You are hereHome > Explore > Parks map search > Ninety Mile Beach Marine National Park > Environment
Environment Park Subotopic Layout
Loading maphttp://parkweb.vic.gov.au/_design/scripts/mapping/getlocationinfo http://parkweb.vic.gov.au/_design/ajax-requested-content/get-add-your-photo-url http://parkweb.vic.gov.au/_design/ajax-requested-content/get-add-your-video-urla3411076-28d3-766c-e040-a8c0ac642022
Change of conditions
- No change of conditions apply
Victoria's Ninety Mile Beach lies on the edge of a long slender sand dune, thrown up from the sea by the easterly waves and protecting the Gippsland Lakes. Offshore, beneath the water, vast plains of sand stretch in every direction. Yet these areas are not as monotonous as they might first appear as there are local variations. Sand particles are sorted into different groups and layers according to the waves and currents, while there are different surface features, such as mounds and ripples, as a result of animal and wave action.
The fine sands of East Gippsland appear to harbour more animals per square metre than most other marine habitats in the world. This great diversity is derived from the myriad of small creatures that call this area home. Creatures that burrow into the sand build tiny tubes or scurry around eating the scraps of food that may drift by. Larger animals are far fewer in number. To conserve their energy and retain access to oxygenated water, animals like crabs, octopuses, brittle stars and shrimp do not burrow very deep.
There are no rocky headlands or platforms along this coast. Offshore, the sandy plains are only occasionally broken by low ribbons of reef which formed as shorelines or sand dunes during ice-ages when the sea-level was lower than today. Even these reefs are periodically covered by sand, shifted around by the strong tidal currents. These reefs do not support the large brown seaweeds characteristic of many Victorian reefs, but instead are covered by resilient red seaweeds and encrusting animals that can survive the sandy environment. Despite their small size and transient nature, these reefs almost certainly play an important role connecting populations of reef animals from rocky areas around Wilsons Promontory to those of Victoria's far east.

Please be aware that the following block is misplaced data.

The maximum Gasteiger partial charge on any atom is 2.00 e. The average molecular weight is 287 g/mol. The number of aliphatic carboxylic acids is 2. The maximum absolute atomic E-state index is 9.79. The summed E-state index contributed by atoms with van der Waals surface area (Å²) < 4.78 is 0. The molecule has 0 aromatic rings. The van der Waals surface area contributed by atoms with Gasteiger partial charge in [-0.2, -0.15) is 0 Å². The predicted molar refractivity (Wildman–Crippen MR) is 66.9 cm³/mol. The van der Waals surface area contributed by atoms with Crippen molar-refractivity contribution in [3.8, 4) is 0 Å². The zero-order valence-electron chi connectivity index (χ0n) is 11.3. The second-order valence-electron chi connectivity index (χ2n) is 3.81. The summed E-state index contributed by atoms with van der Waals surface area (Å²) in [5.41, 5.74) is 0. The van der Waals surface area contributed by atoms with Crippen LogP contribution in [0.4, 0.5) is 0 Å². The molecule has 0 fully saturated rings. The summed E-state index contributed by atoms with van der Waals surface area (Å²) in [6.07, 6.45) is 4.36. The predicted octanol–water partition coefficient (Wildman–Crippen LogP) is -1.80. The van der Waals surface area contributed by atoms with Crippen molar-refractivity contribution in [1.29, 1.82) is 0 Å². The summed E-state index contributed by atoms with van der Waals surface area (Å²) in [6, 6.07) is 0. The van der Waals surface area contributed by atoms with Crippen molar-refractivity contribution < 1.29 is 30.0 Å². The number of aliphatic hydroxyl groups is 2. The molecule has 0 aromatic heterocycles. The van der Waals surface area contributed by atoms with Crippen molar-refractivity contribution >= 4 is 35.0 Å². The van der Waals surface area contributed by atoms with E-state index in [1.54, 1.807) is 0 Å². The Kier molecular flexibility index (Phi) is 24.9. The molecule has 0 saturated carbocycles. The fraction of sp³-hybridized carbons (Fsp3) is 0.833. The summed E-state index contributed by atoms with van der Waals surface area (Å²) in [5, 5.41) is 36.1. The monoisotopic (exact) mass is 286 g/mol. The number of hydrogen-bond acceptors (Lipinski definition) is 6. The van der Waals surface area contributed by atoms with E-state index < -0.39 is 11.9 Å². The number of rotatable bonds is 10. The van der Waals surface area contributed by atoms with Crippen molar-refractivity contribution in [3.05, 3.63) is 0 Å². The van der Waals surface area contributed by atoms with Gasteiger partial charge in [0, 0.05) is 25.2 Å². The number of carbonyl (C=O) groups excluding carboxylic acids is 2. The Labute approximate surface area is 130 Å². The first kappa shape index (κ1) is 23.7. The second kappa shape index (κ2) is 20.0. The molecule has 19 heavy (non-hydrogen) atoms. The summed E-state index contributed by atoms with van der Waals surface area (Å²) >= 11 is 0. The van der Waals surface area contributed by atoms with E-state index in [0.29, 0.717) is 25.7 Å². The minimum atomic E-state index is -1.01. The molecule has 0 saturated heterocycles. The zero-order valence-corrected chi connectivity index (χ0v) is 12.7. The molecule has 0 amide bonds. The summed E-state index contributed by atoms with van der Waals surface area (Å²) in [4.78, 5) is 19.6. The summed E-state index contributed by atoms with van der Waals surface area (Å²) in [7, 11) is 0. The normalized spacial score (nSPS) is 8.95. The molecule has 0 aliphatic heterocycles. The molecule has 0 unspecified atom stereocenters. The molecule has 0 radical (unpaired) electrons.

There are plenty of fish too and many feed on the seafloor smorgasbord of tiny animals. Schools of pelagic fish like pike, school whiting and snapper are common and the area appears to be a nursery ground for sharks. Young Great White Sharks can be found in the area chasing snapper, one of their favourite foods.
12 Nov 2013
In preparation for the opening of the seasonal road closures, Parks Victoria staff along with fourteen members of the Mansfield Alpine Four Wheel Drive Club spent the past weekend clearing tracks in the Alpine National Park. A wild winter had taken its toll on tracks throughout the park with many…